The Institute of Chartered Financial Analysts of India (ICFAI) has adopted a three-pronged strategy to address the problem of attrition among its faculty members.
The strategy includes training students every year who would be inducted into its faculty, payment of higher salaries and creation of opportunities for faculty members to work in reputed institutions abroad.
ICFAIs Institute for Management Teachers (IMT) recruits 50 students every year who will be eventually awarded a doctorate degree and employed as assistant professors. But, as per the agreement, they should serve the institute at least for a period of five years after completing their studies. The first batch of IMT has joined ICFAI faculty this year.
During the four-year study period, IMT pays its students a fellowship of Rs 25,000 per month. Of the four years, they will be sent to a reputed institution abroad for one year during which period the institute pays a stipend of $1,500 per month besides covering their travel and insurance expenditure.
As ICFAI is expanding its operations, the institute now proposes to set up IMTs in Mumbai, Kolkata and Delhi this year in addition to the existing one at Hyderabad.
We are trying to forge alliances with reputed foreign educational instructions for this purpose, ICFAI University vice-chancellor, V Panduranga Rao, told Business Standard.
Coming to the salary levels, Rao said the institute had examined the salary structure as well as the career-path of the teaching staff of various institutions including IITs and IIMs. It was found that the careers of faculty members in various reputed institutes in the country were stagnating at the age of 45.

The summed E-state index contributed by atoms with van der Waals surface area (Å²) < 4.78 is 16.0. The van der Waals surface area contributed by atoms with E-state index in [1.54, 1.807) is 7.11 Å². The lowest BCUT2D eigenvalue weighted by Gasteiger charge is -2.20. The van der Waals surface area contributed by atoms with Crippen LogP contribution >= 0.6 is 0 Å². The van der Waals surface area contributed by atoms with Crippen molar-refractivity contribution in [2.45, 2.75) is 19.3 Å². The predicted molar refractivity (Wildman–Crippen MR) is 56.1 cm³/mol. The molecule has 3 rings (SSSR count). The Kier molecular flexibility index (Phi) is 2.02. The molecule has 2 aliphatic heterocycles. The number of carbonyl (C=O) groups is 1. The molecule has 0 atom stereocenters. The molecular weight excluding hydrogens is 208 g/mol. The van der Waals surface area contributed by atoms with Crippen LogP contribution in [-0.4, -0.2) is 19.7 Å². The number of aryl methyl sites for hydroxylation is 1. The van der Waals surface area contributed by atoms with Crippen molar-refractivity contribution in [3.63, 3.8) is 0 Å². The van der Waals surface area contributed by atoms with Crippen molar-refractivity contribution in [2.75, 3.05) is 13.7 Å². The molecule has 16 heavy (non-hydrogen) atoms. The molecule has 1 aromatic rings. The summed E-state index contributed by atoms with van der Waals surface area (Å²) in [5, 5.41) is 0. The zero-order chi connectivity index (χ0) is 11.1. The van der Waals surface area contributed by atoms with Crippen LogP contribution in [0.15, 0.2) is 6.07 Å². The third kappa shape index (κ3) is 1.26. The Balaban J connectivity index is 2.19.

Keeping this in view, ICFAI had created a career-path for its faculty that stretches up to the age of 65. Instead of three scales that exist in the structure of the University Grants Commission (UGC), 13 scales were created.
In the process, the basic salary of the teaching staff at ICFAI would go up to Rs 54,000 per month as against a maximum of Rs 25,000 under the UGC scales.
This apart, Rao said, ICFAI had introduced built-in incentive structures for faculty members. For instance, a faculty member is allowed to undertake private consultancy work for one day every week. If a faculty member published an article in a peer-reviewed foreign journal, he would be paid Rs 50,000.
The teaching staff would be rewarded even if they published articles in the institutes internal journals. The institute was also giving grants if anybody came forward to take up independent research and development activities.
The third strategy ICFAI has adopted is to create opportunities for the faculty members to work in reputed institutions abroad. For this, it has introduced a system of awarding credits for each article published besides giving the incentive amount.
If any faculty member published an article in a foreign journal, he would be awarded two credits for it. Anyone securing 8 credits would be sent to a foreign institute for a period of one semester.
Everything here is performance-based. You perform, you get rewarded, Rao said.